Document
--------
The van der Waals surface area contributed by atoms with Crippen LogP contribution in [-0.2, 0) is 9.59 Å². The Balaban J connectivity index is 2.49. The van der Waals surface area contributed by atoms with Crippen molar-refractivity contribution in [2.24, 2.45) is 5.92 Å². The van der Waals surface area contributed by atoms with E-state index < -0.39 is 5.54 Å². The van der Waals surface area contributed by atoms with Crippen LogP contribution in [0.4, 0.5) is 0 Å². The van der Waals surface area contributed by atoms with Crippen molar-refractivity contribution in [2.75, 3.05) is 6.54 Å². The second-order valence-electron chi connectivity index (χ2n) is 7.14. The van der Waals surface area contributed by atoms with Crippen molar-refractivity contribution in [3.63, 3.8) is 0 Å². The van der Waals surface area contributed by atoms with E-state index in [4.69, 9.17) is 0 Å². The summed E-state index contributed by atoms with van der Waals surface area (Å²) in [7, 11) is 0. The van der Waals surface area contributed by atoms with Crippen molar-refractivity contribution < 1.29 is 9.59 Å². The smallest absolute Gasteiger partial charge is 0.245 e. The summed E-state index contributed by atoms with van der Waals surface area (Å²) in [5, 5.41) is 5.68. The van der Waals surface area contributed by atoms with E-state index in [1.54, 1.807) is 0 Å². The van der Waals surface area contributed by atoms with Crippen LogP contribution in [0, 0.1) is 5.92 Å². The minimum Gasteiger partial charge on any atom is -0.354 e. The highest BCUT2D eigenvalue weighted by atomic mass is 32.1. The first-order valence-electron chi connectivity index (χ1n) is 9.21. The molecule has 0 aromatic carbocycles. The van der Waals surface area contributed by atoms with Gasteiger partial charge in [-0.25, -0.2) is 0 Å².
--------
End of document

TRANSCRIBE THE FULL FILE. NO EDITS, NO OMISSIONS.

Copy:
The van der Waals surface area contributed by atoms with Crippen LogP contribution in [-0.2, 0) is 9.59 Å². The Balaban J connectivity index is 2.49. The van der Waals surface area contributed by atoms with Crippen molar-refractivity contribution in [2.24, 2.45) is 5.92 Å². The van der Waals surface area contributed by atoms with E-state index < -0.39 is 5.54 Å². The van der Waals surface area contributed by atoms with Crippen LogP contribution in [0.4, 0.5) is 0 Å². The van der Waals surface area contributed by atoms with Crippen molar-refractivity contribution in [2.75, 3.05) is 6.54 Å². The second-order valence-electron chi connectivity index (χ2n) is 7.14. The van der Waals surface area contributed by atoms with Crippen molar-refractivity contribution in [3.63, 3.8) is 0 Å². The van der Waals surface area contributed by atoms with E-state index in [4.69, 9.17) is 0 Å². The summed E-state index contributed by atoms with van der Waals surface area (Å²) in [7, 11) is 0. The van der Waals surface area contributed by atoms with Crippen molar-refractivity contribution < 1.29 is 9.59 Å². The smallest absolute Gasteiger partial charge is 0.245 e. The summed E-state index contributed by atoms with van der Waals surface area (Å²) in [5, 5.41) is 5.68. The van der Waals surface area contributed by atoms with E-state index in [1.54, 1.807) is 0 Å². The van der Waals surface area contributed by atoms with Crippen LogP contribution in [0, 0.1) is 5.92 Å². The minimum Gasteiger partial charge on any atom is -0.354 e. The highest BCUT2D eigenvalue weighted by atomic mass is 32.1. The first-order valence-electron chi connectivity index (χ1n) is 9.21. The molecule has 0 aromatic carbocycles. The van der Waals surface area contributed by atoms with Gasteiger partial charge in [-0.25, -0.2) is 0 Å².